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King James Dictionary
TRES'PASS, L. trans, beyond, and passer, to pass.
1. Literally, to pass beyond hence primarily, to pass over the boundary line of another's land to enter unlawfully upon the land of another. A man may trespass by walking over the ground of another, and the law gives a remedy for damages sustained.
2. To commit any offense or to do any act that injures or annoys another to violate any rule of rectitude to the injury of another.
If any man shall trespass against his neighbor, and an oath be laid upon him-- 1 Kings 8 . See Luke 17 . 3 . and 4.
3. In a moral sense, to transgress voluntarily any divine law or command to violate any known rule of duty.
In the time of his disease did he trespass yet more. 2 Chronicles 28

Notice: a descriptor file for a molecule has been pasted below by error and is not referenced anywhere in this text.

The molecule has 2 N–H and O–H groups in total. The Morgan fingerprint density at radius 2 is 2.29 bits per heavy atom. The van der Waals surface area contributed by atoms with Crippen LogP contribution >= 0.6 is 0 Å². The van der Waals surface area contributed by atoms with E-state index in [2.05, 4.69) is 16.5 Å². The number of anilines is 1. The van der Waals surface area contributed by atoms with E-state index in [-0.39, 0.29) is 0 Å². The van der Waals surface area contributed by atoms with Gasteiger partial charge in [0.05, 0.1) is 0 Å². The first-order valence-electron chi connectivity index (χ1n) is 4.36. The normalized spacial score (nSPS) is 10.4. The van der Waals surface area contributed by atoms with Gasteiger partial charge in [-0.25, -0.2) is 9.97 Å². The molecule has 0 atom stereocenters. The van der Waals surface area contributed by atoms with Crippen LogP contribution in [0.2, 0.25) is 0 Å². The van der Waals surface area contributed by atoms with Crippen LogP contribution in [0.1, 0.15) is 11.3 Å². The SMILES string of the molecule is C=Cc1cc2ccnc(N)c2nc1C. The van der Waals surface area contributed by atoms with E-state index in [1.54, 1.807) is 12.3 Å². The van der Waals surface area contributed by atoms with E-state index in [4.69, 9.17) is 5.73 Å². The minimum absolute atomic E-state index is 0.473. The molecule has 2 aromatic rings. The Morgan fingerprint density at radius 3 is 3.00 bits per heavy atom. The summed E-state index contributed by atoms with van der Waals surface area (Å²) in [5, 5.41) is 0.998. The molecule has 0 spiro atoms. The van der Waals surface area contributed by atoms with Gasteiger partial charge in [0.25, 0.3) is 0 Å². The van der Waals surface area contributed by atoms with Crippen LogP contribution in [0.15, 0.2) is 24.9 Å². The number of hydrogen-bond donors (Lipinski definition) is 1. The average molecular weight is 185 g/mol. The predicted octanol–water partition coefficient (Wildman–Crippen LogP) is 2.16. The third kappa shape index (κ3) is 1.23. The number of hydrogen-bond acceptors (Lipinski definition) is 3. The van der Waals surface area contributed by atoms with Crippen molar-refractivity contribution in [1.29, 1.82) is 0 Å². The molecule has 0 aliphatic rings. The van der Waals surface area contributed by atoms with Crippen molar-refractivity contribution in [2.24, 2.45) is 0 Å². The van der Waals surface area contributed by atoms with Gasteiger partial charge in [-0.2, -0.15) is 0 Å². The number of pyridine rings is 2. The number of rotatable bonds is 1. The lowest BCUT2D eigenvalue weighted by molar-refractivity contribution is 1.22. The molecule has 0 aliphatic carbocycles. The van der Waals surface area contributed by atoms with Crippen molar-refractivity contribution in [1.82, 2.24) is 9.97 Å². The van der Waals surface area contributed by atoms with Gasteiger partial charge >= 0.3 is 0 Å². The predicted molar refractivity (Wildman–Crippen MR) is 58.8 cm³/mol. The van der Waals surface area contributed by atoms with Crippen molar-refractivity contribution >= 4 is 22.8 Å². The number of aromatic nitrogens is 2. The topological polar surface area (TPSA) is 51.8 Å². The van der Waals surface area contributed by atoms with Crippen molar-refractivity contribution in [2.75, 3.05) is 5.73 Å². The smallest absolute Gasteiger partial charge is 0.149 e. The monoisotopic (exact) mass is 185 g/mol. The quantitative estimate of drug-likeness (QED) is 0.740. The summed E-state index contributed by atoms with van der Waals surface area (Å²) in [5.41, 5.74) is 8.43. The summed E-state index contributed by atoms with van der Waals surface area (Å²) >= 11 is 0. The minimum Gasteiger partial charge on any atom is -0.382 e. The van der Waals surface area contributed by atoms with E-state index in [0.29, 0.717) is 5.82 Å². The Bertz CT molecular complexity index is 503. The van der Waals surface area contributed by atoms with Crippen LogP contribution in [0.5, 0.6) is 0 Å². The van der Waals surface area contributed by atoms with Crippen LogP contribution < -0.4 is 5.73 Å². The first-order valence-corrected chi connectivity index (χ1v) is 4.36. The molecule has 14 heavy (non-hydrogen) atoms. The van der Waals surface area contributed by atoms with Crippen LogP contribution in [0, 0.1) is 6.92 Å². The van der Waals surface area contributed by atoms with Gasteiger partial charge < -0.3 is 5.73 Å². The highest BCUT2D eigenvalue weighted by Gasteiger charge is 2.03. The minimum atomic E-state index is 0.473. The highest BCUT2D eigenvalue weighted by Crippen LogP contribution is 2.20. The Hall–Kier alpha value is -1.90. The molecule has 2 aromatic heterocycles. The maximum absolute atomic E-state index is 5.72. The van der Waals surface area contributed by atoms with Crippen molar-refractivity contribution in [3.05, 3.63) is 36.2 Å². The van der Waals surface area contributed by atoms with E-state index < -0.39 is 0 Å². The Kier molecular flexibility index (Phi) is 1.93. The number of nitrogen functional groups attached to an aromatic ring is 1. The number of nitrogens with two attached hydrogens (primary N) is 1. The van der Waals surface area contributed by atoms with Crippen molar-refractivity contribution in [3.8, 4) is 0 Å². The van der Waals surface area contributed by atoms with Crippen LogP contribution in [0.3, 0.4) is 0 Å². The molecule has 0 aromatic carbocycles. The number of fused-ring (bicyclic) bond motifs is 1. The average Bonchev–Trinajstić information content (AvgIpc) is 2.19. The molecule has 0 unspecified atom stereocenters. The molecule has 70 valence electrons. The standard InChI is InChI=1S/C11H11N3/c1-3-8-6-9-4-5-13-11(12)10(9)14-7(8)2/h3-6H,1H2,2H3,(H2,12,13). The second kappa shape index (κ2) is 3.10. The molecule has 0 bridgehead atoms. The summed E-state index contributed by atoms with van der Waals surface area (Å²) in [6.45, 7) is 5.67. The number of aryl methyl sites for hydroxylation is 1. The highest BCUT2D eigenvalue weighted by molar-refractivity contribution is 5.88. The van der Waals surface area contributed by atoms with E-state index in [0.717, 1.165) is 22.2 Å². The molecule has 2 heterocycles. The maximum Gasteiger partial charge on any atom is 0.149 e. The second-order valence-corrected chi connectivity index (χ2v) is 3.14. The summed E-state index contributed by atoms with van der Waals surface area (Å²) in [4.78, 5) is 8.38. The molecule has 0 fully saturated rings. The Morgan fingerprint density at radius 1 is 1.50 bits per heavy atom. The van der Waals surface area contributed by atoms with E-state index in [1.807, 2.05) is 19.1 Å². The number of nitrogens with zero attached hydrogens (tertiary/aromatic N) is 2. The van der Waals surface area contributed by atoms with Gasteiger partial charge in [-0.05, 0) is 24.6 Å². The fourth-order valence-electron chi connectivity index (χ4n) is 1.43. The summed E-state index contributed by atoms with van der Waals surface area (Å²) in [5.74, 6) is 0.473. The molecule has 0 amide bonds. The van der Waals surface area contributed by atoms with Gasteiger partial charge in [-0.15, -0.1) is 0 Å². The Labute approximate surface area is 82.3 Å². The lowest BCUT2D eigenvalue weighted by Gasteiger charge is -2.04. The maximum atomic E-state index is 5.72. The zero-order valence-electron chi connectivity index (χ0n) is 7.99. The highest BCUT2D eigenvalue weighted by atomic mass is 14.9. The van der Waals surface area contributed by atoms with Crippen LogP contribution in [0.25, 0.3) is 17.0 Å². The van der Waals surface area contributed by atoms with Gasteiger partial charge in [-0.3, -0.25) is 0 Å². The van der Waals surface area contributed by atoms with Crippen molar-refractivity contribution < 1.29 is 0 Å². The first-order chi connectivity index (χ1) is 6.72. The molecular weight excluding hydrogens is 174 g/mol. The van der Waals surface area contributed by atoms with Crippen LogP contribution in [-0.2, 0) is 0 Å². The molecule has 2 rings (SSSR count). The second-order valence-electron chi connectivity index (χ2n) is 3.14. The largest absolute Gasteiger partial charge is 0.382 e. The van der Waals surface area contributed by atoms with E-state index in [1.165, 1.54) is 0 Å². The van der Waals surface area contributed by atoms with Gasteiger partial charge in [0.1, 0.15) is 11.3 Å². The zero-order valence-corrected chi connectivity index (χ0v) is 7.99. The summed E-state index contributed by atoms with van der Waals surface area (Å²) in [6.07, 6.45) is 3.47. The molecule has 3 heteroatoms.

We have trespassed against our God. Ezra 10 .
4. To intrude to go too far to put to inconvenience by demand or importunity as, to trespass upon the time or patience of another.
TRES'PASS, n. In law, violation of another's rights, not amounting to treason, felony, or misprision of either. Thus to enter another's close, is a trespass to attack his person is a trespass. When violence accompanies the act, it is called a trespass 6et armis.
1. Any injury or offense done to another.
If ye forgive not men their trespasses, neither will your Father forgive your trespasses. Matthew 6
2. Any voluntary transgression of the moral law any violation of a known rule of duty sin. Colossians 2
You hath he quickened, who were dead in trespasses and sins. Ephesians 2
Dictionary of Words from the King James Bible. Public Domain. Copy freely.
Material presented was supplied by Brandon Staggs and was derived from the KJV Dictionary found on his website located at av1611.com.
The unabridged 1828 version of this dictionary in the SwordSearcher Bible Software.
Entry for 'Trespass'. King James Dictionary. https://www.studylight.org/dictionaries/eng/kjd/t/trespass.html.